23 Lesson 4—The Nightingale and the Rose BTLEW II.Writing Devices Fairy tales are full of imagery and symbols. Find imagery and symbols in this text. Genre and Symbols jewels (gems, precious stones): emeralds, opal, ruby, sapphire, diamond, jade plants: daisy, rose, oak-tree, daffodil animals: nightingale, lizard, butterfly subjects: philosophy, metaphysics, logic stringed instruments: harp, violin The end of Genre and Symbols.

24 Lesson 4—The Nightingale and the Rose BTLEW II.Writing Devices “She has form, that cannot be denied but has she got feeling? I am afraid not. In fact, she is like most artists; she is all style without any sincerity. She would not sacrifice herself for others.” he said to himself, as he walked away through the grove. (Para. 34) Personification: give human forms or feelings to animals, or life and personal attributes to inanimate objects, or to ideas and abstractions Personification What effect do you think it has here?

25 Lesson 4—The Nightingale and the Rose BTLEW II.Writing Devices Simile: … her voice was like water bubbling from a silver jar. … as white as the foam of the sea… Metaphor: … and redder than the fans of coral … and the cold crystal moon Simile & Metaphor

26 Lesson 4—The Nightingale and the Rose BTLEW Climax: derived from the Greek word “ladder”, implying the progression of thought at a uniform or almost uniform rate of significance or intensity II.Writing Devices So the Nightingale pressed closer against the thorn, and the thorn touched her heart, and a fierce pang of pain shot through her. Bitter, bitter was the pain, and wilder and wilder grew her song, for she sung of the Love that is perfected by Death, of the Love that dies not in the tomb. Climax & Anticlimax To be continued on the next page. What effect do you think it has here? More Examples

27 Lesson 4—The Nightingale and the Rose BTLEW II.Writing Devices And the marvelous rose became crimson. Crimson was the girdle of pedals, and crimson as ruby was the heart. But the Nightingale’s voice grew fainter and a film came over her eyes. Fainter and fainter grew her song, and she felt choking in her throat. The end of Figurative Speeches. And at noon the Student opened his window and looked out. … “What a wonderful piece of luck!” he cried… he leaned down and plucked it. Anticlimax: stating one’s thoughts in a descending order of significance or intensity, often used to ridicule or satire Climax & Anticlimax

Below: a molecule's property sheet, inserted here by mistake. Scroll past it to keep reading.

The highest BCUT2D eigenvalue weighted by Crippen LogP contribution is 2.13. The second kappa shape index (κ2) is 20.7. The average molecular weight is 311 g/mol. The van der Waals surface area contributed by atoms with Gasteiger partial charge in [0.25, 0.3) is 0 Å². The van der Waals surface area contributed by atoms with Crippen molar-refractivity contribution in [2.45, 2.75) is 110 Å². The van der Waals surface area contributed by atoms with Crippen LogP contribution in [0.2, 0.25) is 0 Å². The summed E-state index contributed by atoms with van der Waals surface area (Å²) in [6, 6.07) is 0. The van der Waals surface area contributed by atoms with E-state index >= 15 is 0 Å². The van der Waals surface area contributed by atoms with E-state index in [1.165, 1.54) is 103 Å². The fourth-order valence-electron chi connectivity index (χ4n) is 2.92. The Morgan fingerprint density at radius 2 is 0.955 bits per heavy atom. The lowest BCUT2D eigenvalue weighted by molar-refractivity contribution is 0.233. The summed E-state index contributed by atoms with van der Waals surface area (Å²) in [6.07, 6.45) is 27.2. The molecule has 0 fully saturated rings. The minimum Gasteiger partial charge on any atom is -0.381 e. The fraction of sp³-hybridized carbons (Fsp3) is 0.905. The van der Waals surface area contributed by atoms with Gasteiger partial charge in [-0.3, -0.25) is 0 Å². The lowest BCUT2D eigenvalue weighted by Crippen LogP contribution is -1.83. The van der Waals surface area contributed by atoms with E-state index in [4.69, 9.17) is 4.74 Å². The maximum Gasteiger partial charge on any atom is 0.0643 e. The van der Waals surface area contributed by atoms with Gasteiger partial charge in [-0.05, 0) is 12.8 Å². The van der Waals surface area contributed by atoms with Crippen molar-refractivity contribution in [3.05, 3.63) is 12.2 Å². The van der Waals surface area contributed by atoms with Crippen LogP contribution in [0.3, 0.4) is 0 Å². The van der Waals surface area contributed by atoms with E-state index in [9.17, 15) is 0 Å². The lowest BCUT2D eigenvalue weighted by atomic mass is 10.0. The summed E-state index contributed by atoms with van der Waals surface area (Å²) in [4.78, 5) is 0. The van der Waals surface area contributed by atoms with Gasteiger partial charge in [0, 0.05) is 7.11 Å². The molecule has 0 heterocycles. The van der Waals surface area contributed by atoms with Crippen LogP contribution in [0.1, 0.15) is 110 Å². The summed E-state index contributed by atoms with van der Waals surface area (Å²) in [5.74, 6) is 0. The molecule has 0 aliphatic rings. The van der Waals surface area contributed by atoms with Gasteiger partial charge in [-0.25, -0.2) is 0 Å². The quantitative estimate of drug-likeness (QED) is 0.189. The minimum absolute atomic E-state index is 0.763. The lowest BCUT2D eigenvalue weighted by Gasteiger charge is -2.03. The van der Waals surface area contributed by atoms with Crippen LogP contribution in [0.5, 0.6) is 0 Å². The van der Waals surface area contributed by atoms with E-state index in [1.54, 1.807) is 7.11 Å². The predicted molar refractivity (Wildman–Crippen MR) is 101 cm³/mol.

28 Lesson 4—The Nightingale and the Rose BTLEW II.Writing Devices Syntactic Devices Style or manner of expression choice of words grammatical structures length of sentences To be continued on the next page.

29 Lesson 4—The Nightingale and the Rose BTLEW II.Writing Devices Then she gave one last burst of music. The Moon heard it, and she forgot the dawn, and lingered on in the sky. The Red Rose heard it, and trembled all over with ecstasy, and opened its petals in the cold morning air. Concrete verbs Concrete nouns To be continued on the next page. Diction

30 Lesson 4—The Nightingale and the Rose BTLEW II.Writing Devices high Synonym Preciseness? swiftly & smoothly In a stately & confident manner To be continued on the next page. So she spread her brown wings for flight, and soared into the air. She swept over the garden like a shadow, and like a shadow she sailed through the grove.